rule out: meaning and explanation
If you rule something out, then you eliminate it as an option and no longer consider it. e.g. I think we can rule out having the Christmas party on the roof terrace of The Shard – we just can’t afford it this year.
Ruling something out can also be used to say that something is impossible, or definitely won’t happen. e.g. During his speech, the Prime Minister ruled out the possibility of stepping down before the next election.
This phrasal verb is often used with the noun ‘possibility’ – to rule out the possibility of something happening.
This phrasal verb is often use negatively to say that something is still an option or a possibility. e.g. I think it is unlikely that we’ll be making additional redundancies this year, but I wouldn’t rule it out completely.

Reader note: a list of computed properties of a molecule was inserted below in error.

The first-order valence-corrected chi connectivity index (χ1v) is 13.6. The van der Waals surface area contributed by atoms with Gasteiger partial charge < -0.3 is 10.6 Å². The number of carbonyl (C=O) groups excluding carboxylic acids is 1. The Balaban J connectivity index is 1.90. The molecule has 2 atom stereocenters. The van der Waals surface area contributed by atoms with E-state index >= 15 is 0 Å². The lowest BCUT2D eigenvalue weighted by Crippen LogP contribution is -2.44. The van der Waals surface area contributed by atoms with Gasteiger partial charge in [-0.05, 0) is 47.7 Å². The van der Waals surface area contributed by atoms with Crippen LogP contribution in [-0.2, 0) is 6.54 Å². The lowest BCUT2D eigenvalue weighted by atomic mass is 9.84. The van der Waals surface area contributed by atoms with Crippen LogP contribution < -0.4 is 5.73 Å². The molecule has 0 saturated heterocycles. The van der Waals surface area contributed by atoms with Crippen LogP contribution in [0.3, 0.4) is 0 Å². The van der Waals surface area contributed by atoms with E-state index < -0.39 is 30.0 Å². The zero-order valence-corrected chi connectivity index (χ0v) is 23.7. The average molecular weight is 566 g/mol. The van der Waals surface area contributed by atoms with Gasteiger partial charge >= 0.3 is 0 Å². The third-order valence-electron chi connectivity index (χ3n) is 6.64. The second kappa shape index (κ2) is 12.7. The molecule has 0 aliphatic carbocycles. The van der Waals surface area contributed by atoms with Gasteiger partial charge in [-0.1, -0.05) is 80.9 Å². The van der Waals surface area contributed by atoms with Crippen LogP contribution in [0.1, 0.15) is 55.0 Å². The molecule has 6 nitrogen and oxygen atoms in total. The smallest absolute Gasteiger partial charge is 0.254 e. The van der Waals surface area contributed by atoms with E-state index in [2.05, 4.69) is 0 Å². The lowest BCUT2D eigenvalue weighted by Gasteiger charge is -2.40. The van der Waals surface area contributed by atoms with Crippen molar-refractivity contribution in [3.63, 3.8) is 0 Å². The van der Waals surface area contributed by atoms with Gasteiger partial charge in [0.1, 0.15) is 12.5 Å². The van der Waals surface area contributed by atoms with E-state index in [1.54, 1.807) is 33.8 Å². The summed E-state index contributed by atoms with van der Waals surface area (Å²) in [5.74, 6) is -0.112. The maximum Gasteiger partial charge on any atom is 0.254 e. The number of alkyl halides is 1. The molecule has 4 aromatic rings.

Have a go at these micro-dictation exercises to hear this expression being used in context – how much can you understand?
Accent: North America
About the sentence
…someone started the fire deliberately…
Deliberately is a useful synonym of on purpose or intentionally.
Accent: England (RP)This extra micro-listening exercise is only available to MicroEnglish Plus members. Sign up here.
Accent: IrelandThis extra micro-listening exercise is only available to MicroEnglish Plus members. Sign up here.
Here are some questions/links to help you learn the new vocabulary:
- Think about your life over the next 5 years. Is there anything that you think definitely won’t happen?
- Do you have any plans for the weekend? Is there anything that you are not considering as an option?